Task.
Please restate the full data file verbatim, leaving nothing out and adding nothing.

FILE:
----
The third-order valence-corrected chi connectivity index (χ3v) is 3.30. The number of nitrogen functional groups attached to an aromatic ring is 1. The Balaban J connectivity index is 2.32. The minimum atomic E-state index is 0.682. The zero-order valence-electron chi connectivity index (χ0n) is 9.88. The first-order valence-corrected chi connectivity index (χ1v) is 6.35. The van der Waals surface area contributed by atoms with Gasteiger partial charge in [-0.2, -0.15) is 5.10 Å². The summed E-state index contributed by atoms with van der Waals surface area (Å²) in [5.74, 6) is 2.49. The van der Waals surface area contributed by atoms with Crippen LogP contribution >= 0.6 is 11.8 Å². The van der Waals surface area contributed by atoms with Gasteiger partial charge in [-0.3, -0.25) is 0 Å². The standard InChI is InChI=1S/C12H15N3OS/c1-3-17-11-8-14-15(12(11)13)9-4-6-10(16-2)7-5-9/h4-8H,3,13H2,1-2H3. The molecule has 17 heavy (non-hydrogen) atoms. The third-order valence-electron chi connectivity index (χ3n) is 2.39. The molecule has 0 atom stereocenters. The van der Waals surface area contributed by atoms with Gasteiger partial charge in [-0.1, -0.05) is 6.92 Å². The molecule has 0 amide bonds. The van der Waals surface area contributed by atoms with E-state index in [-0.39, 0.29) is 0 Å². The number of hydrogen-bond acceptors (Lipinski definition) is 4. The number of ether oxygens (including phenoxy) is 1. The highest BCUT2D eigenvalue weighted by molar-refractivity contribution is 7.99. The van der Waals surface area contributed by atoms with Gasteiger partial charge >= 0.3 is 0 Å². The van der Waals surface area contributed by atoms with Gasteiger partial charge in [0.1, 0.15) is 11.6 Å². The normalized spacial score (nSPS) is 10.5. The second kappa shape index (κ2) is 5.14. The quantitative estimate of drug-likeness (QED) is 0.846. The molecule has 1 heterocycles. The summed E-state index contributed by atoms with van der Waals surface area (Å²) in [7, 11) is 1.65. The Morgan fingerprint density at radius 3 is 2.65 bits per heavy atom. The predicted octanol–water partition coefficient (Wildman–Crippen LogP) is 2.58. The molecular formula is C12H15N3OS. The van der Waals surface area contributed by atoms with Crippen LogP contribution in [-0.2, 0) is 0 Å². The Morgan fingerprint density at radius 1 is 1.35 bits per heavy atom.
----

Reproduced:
The third-order valence-corrected chi connectivity index (χ3v) is 3.30. The number of nitrogen functional groups attached to an aromatic ring is 1. The Balaban J connectivity index is 2.32. The minimum atomic E-state index is 0.682. The zero-order valence-electron chi connectivity index (χ0n) is 9.88. The first-order valence-corrected chi connectivity index (χ1v) is 6.35. The van der Waals surface area contributed by atoms with Gasteiger partial charge in [-0.2, -0.15) is 5.10 Å². The summed E-state index contributed by atoms with van der Waals surface area (Å²) in [5.74, 6) is 2.49. The van der Waals surface area contributed by atoms with Crippen LogP contribution >= 0.6 is 11.8 Å². The van der Waals surface area contributed by atoms with Gasteiger partial charge in [-0.3, -0.25) is 0 Å². The standard InChI is InChI=1S/C12H15N3OS/c1-3-17-11-8-14-15(12(11)13)9-4-6-10(16-2)7-5-9/h4-8H,3,13H2,1-2H3. The molecule has 17 heavy (non-hydrogen) atoms. The third-order valence-electron chi connectivity index (χ3n) is 2.39. The molecule has 0 atom stereocenters. The van der Waals surface area contributed by atoms with Gasteiger partial charge in [-0.1, -0.05) is 6.92 Å². The molecule has 0 amide bonds. The van der Waals surface area contributed by atoms with E-state index in [-0.39, 0.29) is 0 Å². The number of hydrogen-bond acceptors (Lipinski definition) is 4. The number of ether oxygens (including phenoxy) is 1. The highest BCUT2D eigenvalue weighted by molar-refractivity contribution is 7.99. The van der Waals surface area contributed by atoms with Gasteiger partial charge >= 0.3 is 0 Å². The van der Waals surface area contributed by atoms with Gasteiger partial charge in [0.1, 0.15) is 11.6 Å². The normalized spacial score (nSPS) is 10.5. The second kappa shape index (κ2) is 5.14. The quantitative estimate of drug-likeness (QED) is 0.846. The molecule has 1 heterocycles. The summed E-state index contributed by atoms with van der Waals surface area (Å²) in [7, 11) is 1.65. The Morgan fingerprint density at radius 3 is 2.65 bits per heavy atom. The predicted octanol–water partition coefficient (Wildman–Crippen LogP) is 2.58. The molecular formula is C12H15N3OS. The van der Waals surface area contributed by atoms with Crippen LogP contribution in [-0.2, 0) is 0 Å². The Morgan fingerprint density at radius 1 is 1.35 bits per heavy atom.